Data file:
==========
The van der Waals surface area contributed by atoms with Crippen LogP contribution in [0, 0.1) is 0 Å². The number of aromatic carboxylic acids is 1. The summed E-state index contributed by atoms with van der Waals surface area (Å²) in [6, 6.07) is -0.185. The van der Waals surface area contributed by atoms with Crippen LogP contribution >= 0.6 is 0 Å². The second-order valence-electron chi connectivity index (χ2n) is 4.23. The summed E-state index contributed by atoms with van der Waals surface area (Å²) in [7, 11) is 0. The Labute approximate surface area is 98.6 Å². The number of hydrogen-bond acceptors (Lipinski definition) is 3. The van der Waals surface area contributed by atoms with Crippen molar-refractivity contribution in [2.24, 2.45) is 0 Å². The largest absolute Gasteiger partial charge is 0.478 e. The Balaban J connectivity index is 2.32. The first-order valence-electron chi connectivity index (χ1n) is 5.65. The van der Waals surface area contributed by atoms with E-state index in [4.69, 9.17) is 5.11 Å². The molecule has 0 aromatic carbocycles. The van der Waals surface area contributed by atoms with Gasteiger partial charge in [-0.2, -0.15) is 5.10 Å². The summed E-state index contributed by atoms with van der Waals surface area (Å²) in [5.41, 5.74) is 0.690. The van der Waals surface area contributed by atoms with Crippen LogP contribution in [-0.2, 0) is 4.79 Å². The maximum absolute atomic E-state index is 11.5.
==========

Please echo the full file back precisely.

The van der Waals surface area contributed by atoms with Crippen LogP contribution in [0, 0.1) is 0 Å². The number of aromatic carboxylic acids is 1. The summed E-state index contributed by atoms with van der Waals surface area (Å²) in [6, 6.07) is -0.185. The van der Waals surface area contributed by atoms with Crippen LogP contribution >= 0.6 is 0 Å². The second-order valence-electron chi connectivity index (χ2n) is 4.23. The summed E-state index contributed by atoms with van der Waals surface area (Å²) in [7, 11) is 0. The Labute approximate surface area is 98.6 Å². The number of hydrogen-bond acceptors (Lipinski definition) is 3. The van der Waals surface area contributed by atoms with Crippen molar-refractivity contribution in [2.24, 2.45) is 0 Å². The largest absolute Gasteiger partial charge is 0.478 e. The Balaban J connectivity index is 2.32. The first-order valence-electron chi connectivity index (χ1n) is 5.65. The van der Waals surface area contributed by atoms with E-state index in [4.69, 9.17) is 5.11 Å². The molecule has 0 aromatic carbocycles. The van der Waals surface area contributed by atoms with Gasteiger partial charge in [-0.2, -0.15) is 5.10 Å². The summed E-state index contributed by atoms with van der Waals surface area (Å²) in [5.41, 5.74) is 0.690. The van der Waals surface area contributed by atoms with Crippen LogP contribution in [-0.2, 0) is 4.79 Å². The maximum absolute atomic E-state index is 11.5.